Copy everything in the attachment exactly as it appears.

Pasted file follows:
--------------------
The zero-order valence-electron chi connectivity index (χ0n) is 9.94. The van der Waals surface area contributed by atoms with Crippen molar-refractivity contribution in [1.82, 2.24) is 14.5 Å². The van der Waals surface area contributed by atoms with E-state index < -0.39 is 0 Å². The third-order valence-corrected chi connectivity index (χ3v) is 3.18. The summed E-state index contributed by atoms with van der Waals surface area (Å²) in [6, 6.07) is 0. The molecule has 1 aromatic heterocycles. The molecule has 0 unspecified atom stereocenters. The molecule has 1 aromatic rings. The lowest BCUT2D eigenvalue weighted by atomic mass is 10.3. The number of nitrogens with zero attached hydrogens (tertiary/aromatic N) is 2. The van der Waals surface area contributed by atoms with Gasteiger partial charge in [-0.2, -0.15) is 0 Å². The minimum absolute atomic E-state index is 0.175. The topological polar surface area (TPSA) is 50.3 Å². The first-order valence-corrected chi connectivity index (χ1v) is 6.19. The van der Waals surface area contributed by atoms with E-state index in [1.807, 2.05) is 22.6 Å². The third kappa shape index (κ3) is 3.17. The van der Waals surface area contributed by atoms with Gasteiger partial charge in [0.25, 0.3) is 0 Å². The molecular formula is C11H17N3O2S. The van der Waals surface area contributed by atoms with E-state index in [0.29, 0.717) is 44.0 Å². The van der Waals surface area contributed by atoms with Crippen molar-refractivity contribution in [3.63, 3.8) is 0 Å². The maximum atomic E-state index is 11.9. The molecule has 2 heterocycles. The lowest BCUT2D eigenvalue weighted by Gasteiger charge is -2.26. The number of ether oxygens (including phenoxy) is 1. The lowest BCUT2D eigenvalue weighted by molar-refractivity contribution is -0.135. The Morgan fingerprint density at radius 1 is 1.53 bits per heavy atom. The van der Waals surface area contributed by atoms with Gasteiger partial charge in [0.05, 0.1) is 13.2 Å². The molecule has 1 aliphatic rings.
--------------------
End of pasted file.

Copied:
The zero-order valence-electron chi connectivity index (χ0n) is 9.94. The van der Waals surface area contributed by atoms with Crippen molar-refractivity contribution in [1.82, 2.24) is 14.5 Å². The van der Waals surface area contributed by atoms with E-state index < -0.39 is 0 Å². The third-order valence-corrected chi connectivity index (χ3v) is 3.18. The summed E-state index contributed by atoms with van der Waals surface area (Å²) in [6, 6.07) is 0. The molecule has 1 aromatic heterocycles. The molecule has 0 unspecified atom stereocenters. The molecule has 1 aromatic rings. The lowest BCUT2D eigenvalue weighted by atomic mass is 10.3. The number of nitrogens with zero attached hydrogens (tertiary/aromatic N) is 2. The van der Waals surface area contributed by atoms with Gasteiger partial charge in [-0.2, -0.15) is 0 Å². The minimum absolute atomic E-state index is 0.175. The topological polar surface area (TPSA) is 50.3 Å². The first-order valence-corrected chi connectivity index (χ1v) is 6.19. The van der Waals surface area contributed by atoms with E-state index in [1.807, 2.05) is 22.6 Å². The third kappa shape index (κ3) is 3.17. The van der Waals surface area contributed by atoms with Gasteiger partial charge in [0.25, 0.3) is 0 Å². The molecular formula is C11H17N3O2S. The van der Waals surface area contributed by atoms with E-state index in [0.29, 0.717) is 44.0 Å². The van der Waals surface area contributed by atoms with Crippen molar-refractivity contribution in [3.63, 3.8) is 0 Å². The maximum atomic E-state index is 11.9. The molecule has 2 heterocycles. The lowest BCUT2D eigenvalue weighted by Gasteiger charge is -2.26. The number of ether oxygens (including phenoxy) is 1. The lowest BCUT2D eigenvalue weighted by molar-refractivity contribution is -0.135. The Morgan fingerprint density at radius 1 is 1.53 bits per heavy atom. The van der Waals surface area contributed by atoms with Gasteiger partial charge in [0.05, 0.1) is 13.2 Å². The molecule has 1 aliphatic rings.